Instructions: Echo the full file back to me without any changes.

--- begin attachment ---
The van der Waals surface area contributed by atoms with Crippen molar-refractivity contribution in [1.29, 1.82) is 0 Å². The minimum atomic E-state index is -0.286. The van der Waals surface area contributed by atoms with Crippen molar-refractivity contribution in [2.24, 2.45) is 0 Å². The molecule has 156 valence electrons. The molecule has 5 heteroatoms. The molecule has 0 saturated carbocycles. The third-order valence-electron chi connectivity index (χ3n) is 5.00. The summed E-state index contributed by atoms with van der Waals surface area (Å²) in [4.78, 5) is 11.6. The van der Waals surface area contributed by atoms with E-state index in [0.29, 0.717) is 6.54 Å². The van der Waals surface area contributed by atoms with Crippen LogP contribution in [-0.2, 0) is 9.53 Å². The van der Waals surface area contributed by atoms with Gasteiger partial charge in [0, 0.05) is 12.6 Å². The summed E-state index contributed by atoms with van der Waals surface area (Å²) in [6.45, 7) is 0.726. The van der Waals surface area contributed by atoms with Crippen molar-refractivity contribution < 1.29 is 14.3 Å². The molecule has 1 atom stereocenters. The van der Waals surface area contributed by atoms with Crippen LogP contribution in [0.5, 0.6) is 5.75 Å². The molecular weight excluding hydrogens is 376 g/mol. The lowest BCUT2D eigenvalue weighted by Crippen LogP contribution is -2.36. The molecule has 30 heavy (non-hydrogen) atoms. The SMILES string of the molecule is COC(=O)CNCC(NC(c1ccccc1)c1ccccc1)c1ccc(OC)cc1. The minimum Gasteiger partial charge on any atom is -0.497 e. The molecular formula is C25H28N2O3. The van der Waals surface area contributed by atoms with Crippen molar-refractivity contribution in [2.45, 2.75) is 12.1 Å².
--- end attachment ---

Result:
The van der Waals surface area contributed by atoms with Crippen molar-refractivity contribution in [1.29, 1.82) is 0 Å². The minimum atomic E-state index is -0.286. The van der Waals surface area contributed by atoms with Crippen molar-refractivity contribution in [2.24, 2.45) is 0 Å². The molecule has 156 valence electrons. The molecule has 5 heteroatoms. The molecule has 0 saturated carbocycles. The third-order valence-electron chi connectivity index (χ3n) is 5.00. The summed E-state index contributed by atoms with van der Waals surface area (Å²) in [4.78, 5) is 11.6. The van der Waals surface area contributed by atoms with E-state index in [0.29, 0.717) is 6.54 Å². The van der Waals surface area contributed by atoms with Crippen LogP contribution in [-0.2, 0) is 9.53 Å². The van der Waals surface area contributed by atoms with Gasteiger partial charge in [0, 0.05) is 12.6 Å². The summed E-state index contributed by atoms with van der Waals surface area (Å²) in [6.45, 7) is 0.726. The van der Waals surface area contributed by atoms with Crippen molar-refractivity contribution < 1.29 is 14.3 Å². The molecule has 1 atom stereocenters. The van der Waals surface area contributed by atoms with Crippen LogP contribution in [0.5, 0.6) is 5.75 Å². The molecular weight excluding hydrogens is 376 g/mol. The lowest BCUT2D eigenvalue weighted by Crippen LogP contribution is -2.36. The molecule has 30 heavy (non-hydrogen) atoms. The SMILES string of the molecule is COC(=O)CNCC(NC(c1ccccc1)c1ccccc1)c1ccc(OC)cc1. The minimum Gasteiger partial charge on any atom is -0.497 e. The molecular formula is C25H28N2O3. The van der Waals surface area contributed by atoms with Crippen molar-refractivity contribution in [2.45, 2.75) is 12.1 Å².